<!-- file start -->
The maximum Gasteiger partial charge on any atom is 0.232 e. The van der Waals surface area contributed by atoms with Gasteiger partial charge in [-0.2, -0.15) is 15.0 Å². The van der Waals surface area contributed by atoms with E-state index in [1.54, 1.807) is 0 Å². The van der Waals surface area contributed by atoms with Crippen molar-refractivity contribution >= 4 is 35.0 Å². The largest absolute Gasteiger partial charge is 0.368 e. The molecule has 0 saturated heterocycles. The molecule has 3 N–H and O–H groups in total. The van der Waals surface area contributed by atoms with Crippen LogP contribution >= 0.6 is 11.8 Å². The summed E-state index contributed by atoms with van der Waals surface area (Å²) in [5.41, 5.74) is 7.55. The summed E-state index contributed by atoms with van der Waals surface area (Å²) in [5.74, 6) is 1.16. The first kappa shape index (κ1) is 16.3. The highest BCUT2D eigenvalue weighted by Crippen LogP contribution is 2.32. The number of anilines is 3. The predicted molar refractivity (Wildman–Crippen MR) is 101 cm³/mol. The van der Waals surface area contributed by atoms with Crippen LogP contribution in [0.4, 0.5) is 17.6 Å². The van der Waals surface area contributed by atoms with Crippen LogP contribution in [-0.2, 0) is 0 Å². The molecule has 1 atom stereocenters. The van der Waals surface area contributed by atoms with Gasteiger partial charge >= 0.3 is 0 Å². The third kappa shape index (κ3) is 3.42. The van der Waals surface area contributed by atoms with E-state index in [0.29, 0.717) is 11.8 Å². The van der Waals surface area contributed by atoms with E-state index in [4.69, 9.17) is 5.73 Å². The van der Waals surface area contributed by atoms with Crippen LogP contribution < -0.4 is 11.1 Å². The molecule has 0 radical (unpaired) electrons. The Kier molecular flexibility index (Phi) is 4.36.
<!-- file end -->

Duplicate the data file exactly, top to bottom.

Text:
The maximum Gasteiger partial charge on any atom is 0.232 e. The van der Waals surface area contributed by atoms with Gasteiger partial charge in [-0.2, -0.15) is 15.0 Å². The van der Waals surface area contributed by atoms with E-state index in [1.54, 1.807) is 0 Å². The van der Waals surface area contributed by atoms with Crippen molar-refractivity contribution >= 4 is 35.0 Å². The largest absolute Gasteiger partial charge is 0.368 e. The molecule has 0 saturated heterocycles. The molecule has 3 N–H and O–H groups in total. The van der Waals surface area contributed by atoms with Crippen LogP contribution >= 0.6 is 11.8 Å². The summed E-state index contributed by atoms with van der Waals surface area (Å²) in [5.41, 5.74) is 7.55. The summed E-state index contributed by atoms with van der Waals surface area (Å²) in [5.74, 6) is 1.16. The first kappa shape index (κ1) is 16.3. The highest BCUT2D eigenvalue weighted by Crippen LogP contribution is 2.32. The number of anilines is 3. The predicted molar refractivity (Wildman–Crippen MR) is 101 cm³/mol. The van der Waals surface area contributed by atoms with Crippen LogP contribution in [0.4, 0.5) is 17.6 Å². The van der Waals surface area contributed by atoms with Crippen LogP contribution in [-0.2, 0) is 0 Å². The molecule has 1 atom stereocenters. The van der Waals surface area contributed by atoms with Gasteiger partial charge >= 0.3 is 0 Å². The third kappa shape index (κ3) is 3.42. The van der Waals surface area contributed by atoms with E-state index in [0.29, 0.717) is 11.8 Å². The van der Waals surface area contributed by atoms with E-state index in [4.69, 9.17) is 5.73 Å². The van der Waals surface area contributed by atoms with Crippen LogP contribution < -0.4 is 11.1 Å². The molecule has 0 radical (unpaired) electrons. The Kier molecular flexibility index (Phi) is 4.36.